The Clear What?

All of life has those things which look solid from afar, but when approached are nothing more than mist and air. There are always some apples which appear good, and turn out rotten the moment you slice into them; there are also apples that appear good and are good, even though the two may look identical at first. Biblical interpretation has a quality to it that works something like this.

From the Clear to the Unclear

A good method to remember in traditional biblical interpretation, or hermeneutics, is that we should seek to let the clear passages of Scripture help explain the unclear passages to us. I have heard the clear passages likened to the cream on the top of the milk; it’s hard to miss the good, clear, biblical directives. When making interpretive decisions on the difficult passages, we ought to compare our interpretation with the clear passages. We ought not make angels preach a false gospel, so to speak.[1]

The Mist and Air

The good method is applying the clear texts to the unclear, and interpreting them by it, but now we have to take note of the bad method. This one can sneak up on you, and all of us are often guilty of mistreating Scripture in this way. The bad method is when you apply your personal theological system to the text, and interpret the Bible on those grounds, even if the interpretation given by your system is in direct conflict with another clear teaching of Scripture. I came across a recent example of this in Renald Showers’ book, There Really is a Difference. Showers writes, “The tearing of the veil in the Temple in Jerusalem when Christ died indicated that the Law was terminated at that time.”[2] The clear problem with this interpretation is that it 1) does not say this in Matthew 27, and 2) Jesus just finished saying in Matthew 5:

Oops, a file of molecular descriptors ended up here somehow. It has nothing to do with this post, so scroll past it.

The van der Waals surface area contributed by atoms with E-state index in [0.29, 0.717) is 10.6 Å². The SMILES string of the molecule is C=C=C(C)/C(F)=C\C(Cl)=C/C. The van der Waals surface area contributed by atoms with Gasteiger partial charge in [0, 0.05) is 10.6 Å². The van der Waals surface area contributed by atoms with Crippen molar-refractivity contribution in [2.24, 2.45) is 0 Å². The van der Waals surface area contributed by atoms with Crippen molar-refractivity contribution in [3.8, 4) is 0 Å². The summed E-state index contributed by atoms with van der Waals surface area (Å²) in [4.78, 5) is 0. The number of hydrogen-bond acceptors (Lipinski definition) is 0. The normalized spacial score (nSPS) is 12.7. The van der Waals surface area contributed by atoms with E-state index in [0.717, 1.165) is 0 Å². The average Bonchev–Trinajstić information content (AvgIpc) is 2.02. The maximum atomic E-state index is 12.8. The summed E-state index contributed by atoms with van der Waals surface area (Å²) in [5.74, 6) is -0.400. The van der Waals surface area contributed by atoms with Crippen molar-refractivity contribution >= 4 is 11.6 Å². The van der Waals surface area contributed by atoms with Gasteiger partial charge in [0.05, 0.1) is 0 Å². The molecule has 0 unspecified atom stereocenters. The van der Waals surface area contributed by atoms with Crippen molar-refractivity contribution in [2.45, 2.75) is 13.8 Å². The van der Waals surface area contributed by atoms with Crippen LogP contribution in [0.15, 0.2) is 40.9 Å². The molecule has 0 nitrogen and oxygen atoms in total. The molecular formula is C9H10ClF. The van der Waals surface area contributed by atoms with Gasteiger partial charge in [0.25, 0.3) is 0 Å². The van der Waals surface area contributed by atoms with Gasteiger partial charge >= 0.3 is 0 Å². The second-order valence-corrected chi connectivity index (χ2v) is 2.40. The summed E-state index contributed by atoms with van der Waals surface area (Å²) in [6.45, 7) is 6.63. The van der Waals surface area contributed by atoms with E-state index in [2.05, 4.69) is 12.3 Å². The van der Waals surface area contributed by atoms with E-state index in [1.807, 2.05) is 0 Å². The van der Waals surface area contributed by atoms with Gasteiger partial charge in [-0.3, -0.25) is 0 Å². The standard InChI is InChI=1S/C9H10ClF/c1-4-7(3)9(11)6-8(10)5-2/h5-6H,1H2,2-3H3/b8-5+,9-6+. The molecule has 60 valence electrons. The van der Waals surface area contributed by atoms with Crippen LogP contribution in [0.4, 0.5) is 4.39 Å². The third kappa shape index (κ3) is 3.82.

“Do not think that I have come to abolish the Law or the Prophets; I have not come to abolish them but to fulfill them. For truly, I say to you, until heaven and earth pass away, not an iota, not a dot, will pass from the Law until all is accomplished.”

Jesus says very clearly that He did not come to abolish the Law. He says it twice. How then can Showers say that, upon the death of Christ the Law was “terminated”? By applying a bad method of hermeneutics. We need, often times, to leave our preconceived systems at the Table of Contents.


Footnotes    (↵ returns to text)
  1. Cf. Gal. 1:8
  2. From There Really is a Difference, page 41.
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